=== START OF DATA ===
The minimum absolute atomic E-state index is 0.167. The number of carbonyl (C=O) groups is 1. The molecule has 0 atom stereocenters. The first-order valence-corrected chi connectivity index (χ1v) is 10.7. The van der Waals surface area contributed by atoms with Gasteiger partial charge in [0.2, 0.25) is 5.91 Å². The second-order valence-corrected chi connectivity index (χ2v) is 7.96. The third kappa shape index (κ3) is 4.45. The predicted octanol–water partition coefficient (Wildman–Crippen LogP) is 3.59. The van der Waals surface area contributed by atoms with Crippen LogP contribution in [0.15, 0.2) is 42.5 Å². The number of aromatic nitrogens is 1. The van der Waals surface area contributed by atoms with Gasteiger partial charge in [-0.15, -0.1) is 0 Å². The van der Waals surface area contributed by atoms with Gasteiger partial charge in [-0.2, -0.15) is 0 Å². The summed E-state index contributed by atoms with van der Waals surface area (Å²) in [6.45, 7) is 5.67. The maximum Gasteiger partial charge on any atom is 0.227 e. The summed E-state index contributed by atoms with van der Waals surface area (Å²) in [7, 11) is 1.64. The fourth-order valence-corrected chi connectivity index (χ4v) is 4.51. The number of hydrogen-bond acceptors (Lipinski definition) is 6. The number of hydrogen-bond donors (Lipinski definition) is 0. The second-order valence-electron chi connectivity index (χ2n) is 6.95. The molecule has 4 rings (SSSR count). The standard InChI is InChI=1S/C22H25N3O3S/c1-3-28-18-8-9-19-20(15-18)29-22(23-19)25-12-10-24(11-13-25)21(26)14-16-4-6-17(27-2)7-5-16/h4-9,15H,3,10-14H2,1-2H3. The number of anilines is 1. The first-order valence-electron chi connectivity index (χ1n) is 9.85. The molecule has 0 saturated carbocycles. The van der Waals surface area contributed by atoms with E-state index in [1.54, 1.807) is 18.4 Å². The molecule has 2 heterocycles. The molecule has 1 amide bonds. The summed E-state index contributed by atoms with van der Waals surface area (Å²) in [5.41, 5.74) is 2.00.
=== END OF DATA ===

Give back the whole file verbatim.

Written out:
The minimum absolute atomic E-state index is 0.167. The number of carbonyl (C=O) groups is 1. The molecule has 0 atom stereocenters. The first-order valence-corrected chi connectivity index (χ1v) is 10.7. The van der Waals surface area contributed by atoms with Gasteiger partial charge in [0.2, 0.25) is 5.91 Å². The second-order valence-corrected chi connectivity index (χ2v) is 7.96. The third kappa shape index (κ3) is 4.45. The predicted octanol–water partition coefficient (Wildman–Crippen LogP) is 3.59. The van der Waals surface area contributed by atoms with Crippen LogP contribution in [0.15, 0.2) is 42.5 Å². The number of aromatic nitrogens is 1. The van der Waals surface area contributed by atoms with Gasteiger partial charge in [-0.15, -0.1) is 0 Å². The van der Waals surface area contributed by atoms with Gasteiger partial charge in [-0.2, -0.15) is 0 Å². The summed E-state index contributed by atoms with van der Waals surface area (Å²) in [6.45, 7) is 5.67. The maximum Gasteiger partial charge on any atom is 0.227 e. The summed E-state index contributed by atoms with van der Waals surface area (Å²) in [7, 11) is 1.64. The fourth-order valence-corrected chi connectivity index (χ4v) is 4.51. The number of hydrogen-bond acceptors (Lipinski definition) is 6. The number of hydrogen-bond donors (Lipinski definition) is 0. The second-order valence-electron chi connectivity index (χ2n) is 6.95. The molecule has 4 rings (SSSR count). The standard InChI is InChI=1S/C22H25N3O3S/c1-3-28-18-8-9-19-20(15-18)29-22(23-19)25-12-10-24(11-13-25)21(26)14-16-4-6-17(27-2)7-5-16/h4-9,15H,3,10-14H2,1-2H3. The number of anilines is 1. The first-order valence-electron chi connectivity index (χ1n) is 9.85. The molecule has 0 saturated carbocycles. The van der Waals surface area contributed by atoms with E-state index in [1.54, 1.807) is 18.4 Å². The molecule has 2 heterocycles. The molecule has 1 amide bonds. The summed E-state index contributed by atoms with van der Waals surface area (Å²) in [5.41, 5.74) is 2.00.